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Cristo Rey Jesuit High Students Explore Water Justice in Baltimore

December 26, 2016 — Before graduating from high school, seniors from the class of 2016 at Cristo Rey Jesuit High School in Baltimore took a deep research dive through their social justice course, examining how as a school community they can ensure that water is valued as a human right in their city. Inspired by the message of Pope Francis in his environmental encyclical Laudato Si’, but equally troubled by the unfolding water crisis in Flint, Michigan, and concerned about water access in Baltimore, students chose water as the focus for this high school capstone project. 

Informed by local, national and global news stories, teams of students worked over 10 weeks to investigate a unique water issue in Baltimore. In addition to insightful research, this student-led project formed young men and women confident in their ability to use their intellect and passion to work for justice in their community.

The seeds for this project began during the summer of 2015, when campus ministry, service director and religion teacher Christine Gallagher began working with Travis Henschen, a colleague in the history department, to create a rigorous, student-directed, interdisciplinary project to integrate into her social justice course curriculum. When Laudato Si’ was released, both teachers were struck by Pope Francis’ words: “Water is a scarce and indispensable resource and a fundamental right which conditions the exercise of other human rights.” They spent the summer developing the research question, rubrics for students’ final projects, and a long list of resources to direct students at the start of their project.

 

Cristo Rey Jesuit Baltimore students outside city hall after visiting an open city council session on water bills.

Students used the pastoral circle  a process that helps groups make good social decisions  as a framework for their research project. As part of their examination of water experiences, students attended an open meeting of the city council at City Hall. They also invited a student’s mother, who works for the water department, to present on how the city cleans water, as well as Baltimore’s water concerns and ways to address them.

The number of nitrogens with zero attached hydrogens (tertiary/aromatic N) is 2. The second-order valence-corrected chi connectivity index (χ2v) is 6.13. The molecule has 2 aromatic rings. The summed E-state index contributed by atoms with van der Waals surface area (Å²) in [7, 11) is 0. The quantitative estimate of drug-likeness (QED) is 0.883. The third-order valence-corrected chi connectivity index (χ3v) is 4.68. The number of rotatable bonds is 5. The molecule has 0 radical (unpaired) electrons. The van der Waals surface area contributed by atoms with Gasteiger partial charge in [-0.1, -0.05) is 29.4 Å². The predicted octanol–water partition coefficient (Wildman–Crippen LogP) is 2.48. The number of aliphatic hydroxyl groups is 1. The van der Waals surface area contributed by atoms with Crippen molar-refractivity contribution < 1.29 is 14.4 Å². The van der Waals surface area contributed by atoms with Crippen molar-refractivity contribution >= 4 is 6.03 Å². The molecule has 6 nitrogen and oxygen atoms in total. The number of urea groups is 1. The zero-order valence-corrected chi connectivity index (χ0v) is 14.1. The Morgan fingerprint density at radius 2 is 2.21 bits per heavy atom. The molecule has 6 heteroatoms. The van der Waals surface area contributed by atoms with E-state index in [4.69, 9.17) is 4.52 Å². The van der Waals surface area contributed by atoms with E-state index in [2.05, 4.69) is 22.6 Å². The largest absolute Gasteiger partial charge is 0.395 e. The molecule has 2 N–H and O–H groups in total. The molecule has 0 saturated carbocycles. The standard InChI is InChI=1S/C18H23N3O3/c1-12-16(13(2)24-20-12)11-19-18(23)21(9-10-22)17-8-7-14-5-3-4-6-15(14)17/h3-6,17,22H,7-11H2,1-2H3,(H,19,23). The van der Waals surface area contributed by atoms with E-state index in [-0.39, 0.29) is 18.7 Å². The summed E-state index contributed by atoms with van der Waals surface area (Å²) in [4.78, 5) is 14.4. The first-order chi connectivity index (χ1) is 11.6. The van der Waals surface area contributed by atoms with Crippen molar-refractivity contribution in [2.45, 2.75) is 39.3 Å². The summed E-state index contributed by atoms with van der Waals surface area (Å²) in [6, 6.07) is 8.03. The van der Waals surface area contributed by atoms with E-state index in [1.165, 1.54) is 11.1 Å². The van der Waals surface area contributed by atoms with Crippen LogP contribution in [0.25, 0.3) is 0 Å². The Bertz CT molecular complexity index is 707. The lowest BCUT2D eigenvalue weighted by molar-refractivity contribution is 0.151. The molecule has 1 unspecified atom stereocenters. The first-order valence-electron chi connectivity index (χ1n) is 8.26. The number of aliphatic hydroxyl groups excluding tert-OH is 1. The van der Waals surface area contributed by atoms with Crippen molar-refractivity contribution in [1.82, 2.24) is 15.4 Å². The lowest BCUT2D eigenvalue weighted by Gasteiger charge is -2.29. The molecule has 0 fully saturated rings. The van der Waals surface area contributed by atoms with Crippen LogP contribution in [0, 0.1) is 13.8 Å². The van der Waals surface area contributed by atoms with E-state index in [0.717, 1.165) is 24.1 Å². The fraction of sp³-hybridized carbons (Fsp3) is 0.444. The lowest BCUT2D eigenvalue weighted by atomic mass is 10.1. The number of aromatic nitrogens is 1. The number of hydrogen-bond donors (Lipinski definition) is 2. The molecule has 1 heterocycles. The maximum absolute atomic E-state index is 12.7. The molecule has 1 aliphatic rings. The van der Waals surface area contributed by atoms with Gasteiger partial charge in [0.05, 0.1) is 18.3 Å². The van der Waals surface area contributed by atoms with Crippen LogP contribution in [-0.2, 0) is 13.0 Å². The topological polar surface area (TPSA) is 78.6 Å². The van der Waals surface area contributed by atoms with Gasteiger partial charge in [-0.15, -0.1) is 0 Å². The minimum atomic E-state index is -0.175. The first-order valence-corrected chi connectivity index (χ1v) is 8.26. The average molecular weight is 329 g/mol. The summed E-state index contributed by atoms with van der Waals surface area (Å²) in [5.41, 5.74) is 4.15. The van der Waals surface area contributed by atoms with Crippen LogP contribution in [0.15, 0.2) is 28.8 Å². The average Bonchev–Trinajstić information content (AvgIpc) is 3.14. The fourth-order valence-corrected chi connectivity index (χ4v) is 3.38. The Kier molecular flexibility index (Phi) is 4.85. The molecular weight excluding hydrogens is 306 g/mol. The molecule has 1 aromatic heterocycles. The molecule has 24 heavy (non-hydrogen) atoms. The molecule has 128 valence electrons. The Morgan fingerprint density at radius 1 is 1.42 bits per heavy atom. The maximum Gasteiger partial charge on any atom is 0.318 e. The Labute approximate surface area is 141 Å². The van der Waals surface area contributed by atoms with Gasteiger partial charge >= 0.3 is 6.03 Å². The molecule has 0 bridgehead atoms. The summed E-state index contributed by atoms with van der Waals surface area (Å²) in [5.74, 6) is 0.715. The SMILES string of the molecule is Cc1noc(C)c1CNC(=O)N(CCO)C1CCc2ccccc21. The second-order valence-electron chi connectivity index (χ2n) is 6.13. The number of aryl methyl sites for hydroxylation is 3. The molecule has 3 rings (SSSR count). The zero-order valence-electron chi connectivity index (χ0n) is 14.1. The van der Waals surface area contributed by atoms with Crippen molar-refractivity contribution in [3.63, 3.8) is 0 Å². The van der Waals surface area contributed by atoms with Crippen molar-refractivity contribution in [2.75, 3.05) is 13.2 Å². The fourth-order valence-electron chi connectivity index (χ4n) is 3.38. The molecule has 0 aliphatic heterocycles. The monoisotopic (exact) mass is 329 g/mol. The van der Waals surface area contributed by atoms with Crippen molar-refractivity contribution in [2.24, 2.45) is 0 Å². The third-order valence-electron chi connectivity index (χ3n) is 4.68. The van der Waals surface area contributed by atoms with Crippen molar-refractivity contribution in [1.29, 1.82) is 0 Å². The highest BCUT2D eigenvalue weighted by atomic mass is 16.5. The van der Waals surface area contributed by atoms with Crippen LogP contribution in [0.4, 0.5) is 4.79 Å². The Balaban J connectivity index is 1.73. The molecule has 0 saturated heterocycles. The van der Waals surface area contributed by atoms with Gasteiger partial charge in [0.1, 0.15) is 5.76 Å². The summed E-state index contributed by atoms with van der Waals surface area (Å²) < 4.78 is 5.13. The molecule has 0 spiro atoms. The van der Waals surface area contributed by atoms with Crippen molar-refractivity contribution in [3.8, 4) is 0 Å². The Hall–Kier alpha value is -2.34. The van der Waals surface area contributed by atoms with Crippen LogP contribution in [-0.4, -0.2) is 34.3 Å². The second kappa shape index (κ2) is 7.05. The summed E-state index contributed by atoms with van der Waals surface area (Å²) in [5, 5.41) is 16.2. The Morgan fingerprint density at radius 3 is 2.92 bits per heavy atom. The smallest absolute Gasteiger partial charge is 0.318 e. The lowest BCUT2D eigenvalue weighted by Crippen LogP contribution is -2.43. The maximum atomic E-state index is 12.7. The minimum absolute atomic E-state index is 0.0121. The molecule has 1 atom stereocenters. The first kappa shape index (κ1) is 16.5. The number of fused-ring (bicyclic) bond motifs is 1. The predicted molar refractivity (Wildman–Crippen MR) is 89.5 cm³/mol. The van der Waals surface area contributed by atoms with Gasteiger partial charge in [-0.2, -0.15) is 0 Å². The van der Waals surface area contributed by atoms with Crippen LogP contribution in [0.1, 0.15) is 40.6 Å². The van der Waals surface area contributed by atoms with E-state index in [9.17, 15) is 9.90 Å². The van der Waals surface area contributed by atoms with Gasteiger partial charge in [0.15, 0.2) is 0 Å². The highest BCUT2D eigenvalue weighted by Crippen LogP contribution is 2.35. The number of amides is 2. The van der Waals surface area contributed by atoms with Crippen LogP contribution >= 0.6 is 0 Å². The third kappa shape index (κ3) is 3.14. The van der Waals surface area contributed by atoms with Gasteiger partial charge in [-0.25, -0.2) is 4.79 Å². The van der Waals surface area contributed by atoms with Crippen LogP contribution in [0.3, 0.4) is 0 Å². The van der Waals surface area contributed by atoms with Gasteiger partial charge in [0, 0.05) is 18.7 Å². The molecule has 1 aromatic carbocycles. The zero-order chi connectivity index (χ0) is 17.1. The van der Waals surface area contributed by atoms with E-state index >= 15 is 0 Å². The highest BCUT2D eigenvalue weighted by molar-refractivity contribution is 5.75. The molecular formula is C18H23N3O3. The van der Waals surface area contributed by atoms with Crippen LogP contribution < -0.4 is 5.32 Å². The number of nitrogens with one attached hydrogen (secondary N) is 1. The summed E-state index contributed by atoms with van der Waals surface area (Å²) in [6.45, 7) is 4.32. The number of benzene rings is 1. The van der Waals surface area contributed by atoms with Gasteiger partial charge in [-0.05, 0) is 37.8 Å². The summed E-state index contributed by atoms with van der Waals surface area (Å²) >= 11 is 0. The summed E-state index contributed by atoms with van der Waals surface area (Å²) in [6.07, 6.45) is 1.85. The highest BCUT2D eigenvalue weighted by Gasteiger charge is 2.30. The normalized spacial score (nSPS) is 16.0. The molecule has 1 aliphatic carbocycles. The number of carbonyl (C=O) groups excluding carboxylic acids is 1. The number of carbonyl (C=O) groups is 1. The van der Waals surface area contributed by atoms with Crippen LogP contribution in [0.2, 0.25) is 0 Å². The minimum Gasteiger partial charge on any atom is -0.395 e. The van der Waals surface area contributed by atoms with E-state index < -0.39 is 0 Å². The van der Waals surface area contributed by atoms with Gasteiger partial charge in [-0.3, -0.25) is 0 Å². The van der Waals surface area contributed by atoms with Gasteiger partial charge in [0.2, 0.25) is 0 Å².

Students delved into social analysis to better understand water issues, asking who is making water decisions, who is profiting from those decisions and who is paying for those decisions. They engaged in theological reflection with Laduato Si’ and Catholic Social Thought, connecting these faith principles with the research they were doing. Finally, after reflection on the many elements at work, students developed action plans to respond to the concerns they saw related to water in their community.

Two project teams focused on Baltimore’s Inner Harbor, specifically education and clean-up efforts. One group developed a campaign to raise awareness on the true conditions of the harbor, recognizing a general lack of knowledge about pollution levels and water quality. They created a poster to display in schools, sharing pollution details discovered through harbor clean-up efforts and the importance of keeping it clean.

Another team researched a water-powered clean-up mechanism that would supplement the work of the Trash Wheel, which has helped cut down on some of the garbage that makes its way into the harbor.


Cristo Rey Jesuit Baltimore students working in teams to research and develop solutions on a water issue.

Two other research groups looked closely at issues related to water billing in Baltimore. One team proposed developing presentations to help adults better understand their water bills, outlining the rights of city residents and how elected officials can be of assistance. The final group worked to help a neighborhood homeless shelter manage delinquent water bills and remain open. The shelter administration struggled to decipher their water bills and found little support. As part of their research, Cristo Rey students raised money to cover past water costs and developed a volunteer program for other students to assist at the shelter.

After completing their research, teams presented their findings to a panel of judges, students, faculty and parents from the Cristo Rey community. Judges included Amelia Buttress, PhD, a faculty member at Johns Hopkins University’s Bloomberg School of Public Health; Fr. Thomas Roach, SJ, campus minister at Loyola University Maryland; and Erik Zygmont, reporter for The Catholic Review. Students were motivated to put forward their best work by the presence of this prestigious audience from outside the school community. The winning team of five students, who focused on the shelter in crisis because of past water bills, each won a $500 college scholarship.

With support from their faculty, these seniors at Cristo Rey Jesuit experienced the power of research put in action to address important issues in their community. Each research team offered a concrete example of how Cristo Rey Jesuit Baltimore can ensure that water is valued as a human right.


Cristo Rey Jesuit students inside Baltimore City Hall chambers.




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